Date of Award

Summer 8-15-2021

Author's School

Graduate School of Arts and Sciences

Author's Department

Biology & Biomedical Sciences (Plant & Microbial Biosciences)

Degree Name

Doctor of Philosophy (PhD)

Degree Type



Ribosome often faces defective adducts that disrupt its movement along the mRNA template. These adducts are primarily caused by chemical damage to mRNA and are highly detrimental to the decoding process on the ribosome. Hence, unless dealt with, chemical damage to RNA has been hypothesized to lead to the production of toxic protein products. Even more detrimental is the ability of damaged mRNA to drastically affect ribosome homeostasis through stalling. This in turn would lead to greatly diminished translation capacity of cells. Therefore, the inability of cells to recognize and resolve translational-stalling events is detrimental to proteostasis and could even lead to disease development. No-go decay (NGD) is a eukaryotic quality control mechanism that evolved to cope with translational arrests. The process is characterized by an endonucleolytic cleavage near the stall sequence, but the mechanistic details are unclear. It was, however, unclear whether organisms evolved NGD to deal with RNA damage. In the work presented in this thesis, I showed that NGD and the associated ribosome-quality control (RQC) are activated in response to nucleobase alkylation and oxidation. Our findings reveal that these processes are important for clearing chemically modified mRNA and the resulting aberrant-protein products and highlighted the burden of chemically damaged mRNA on cellular homeostasis and suggest that organisms evolved mechanisms to counter their accumulation. In addition to activating RQC, stalling has been recently linked to the activation of the integrated-stress response (ISR) by Gcn2, suggesting that the activation of the two processes is likely to be coordinated. To investigate this potential coordination, I performed genetic and biochemical analysis in yeast. My data revealed that activation of RQC by Hel2 suppresses that of Gcn2. I further showed that Hel2 and Gcn2 are activated by a similar set of agents that cause ribosome stalling, with maximal activation of Hel2 observed at a lower frequency of stalling. Interestingly, inactivation of one pathway was found to result in the overactivation of the other, suggesting that both are activated by the same signal of ribosome collisions. Notably, the processes do not appear to be in direct competition with each other; ISR prefers a vacant A site, whereas RQC displays no preference. Collectively, our findings provide important details about how multiple pathways that recognize stalled ribosomes coordinate to mount the appropriate response.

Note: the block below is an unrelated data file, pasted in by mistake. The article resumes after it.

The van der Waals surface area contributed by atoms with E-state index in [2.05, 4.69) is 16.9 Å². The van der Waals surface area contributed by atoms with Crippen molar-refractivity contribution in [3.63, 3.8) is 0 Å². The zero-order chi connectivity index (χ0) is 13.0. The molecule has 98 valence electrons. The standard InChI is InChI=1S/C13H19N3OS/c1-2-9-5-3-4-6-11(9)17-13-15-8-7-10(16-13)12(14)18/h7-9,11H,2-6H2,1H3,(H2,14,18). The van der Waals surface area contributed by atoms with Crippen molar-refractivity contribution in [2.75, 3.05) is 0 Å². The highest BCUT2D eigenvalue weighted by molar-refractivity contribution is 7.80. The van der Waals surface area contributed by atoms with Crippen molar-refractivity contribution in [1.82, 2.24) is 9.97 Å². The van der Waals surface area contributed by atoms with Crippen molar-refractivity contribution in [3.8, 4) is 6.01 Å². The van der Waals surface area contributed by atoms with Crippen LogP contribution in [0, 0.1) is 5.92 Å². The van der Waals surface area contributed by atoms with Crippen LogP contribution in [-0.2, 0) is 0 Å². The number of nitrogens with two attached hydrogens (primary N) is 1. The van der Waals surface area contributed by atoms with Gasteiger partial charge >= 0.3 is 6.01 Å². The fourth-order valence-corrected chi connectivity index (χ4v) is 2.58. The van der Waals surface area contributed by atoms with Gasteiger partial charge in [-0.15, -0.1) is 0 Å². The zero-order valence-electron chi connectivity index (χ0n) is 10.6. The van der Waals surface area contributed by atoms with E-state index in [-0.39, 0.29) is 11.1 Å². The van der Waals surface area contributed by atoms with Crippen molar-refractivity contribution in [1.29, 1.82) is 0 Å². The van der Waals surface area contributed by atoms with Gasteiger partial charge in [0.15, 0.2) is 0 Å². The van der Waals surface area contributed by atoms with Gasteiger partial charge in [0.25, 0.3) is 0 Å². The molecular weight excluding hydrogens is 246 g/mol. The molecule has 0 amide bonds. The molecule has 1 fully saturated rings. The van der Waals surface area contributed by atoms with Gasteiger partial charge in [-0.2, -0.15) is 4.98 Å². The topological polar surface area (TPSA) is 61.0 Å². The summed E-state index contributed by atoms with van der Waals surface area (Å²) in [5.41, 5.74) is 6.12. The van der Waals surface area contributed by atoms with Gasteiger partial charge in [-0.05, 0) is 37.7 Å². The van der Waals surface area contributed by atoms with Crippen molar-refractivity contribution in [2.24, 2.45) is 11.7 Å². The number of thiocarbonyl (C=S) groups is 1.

English (en)

Chair and Committee

Hani H. Zaher

Committee Members

Joe J. Jez, Nima N. Mosammaparast, True T. Heather, Taylor T. John-Stephen,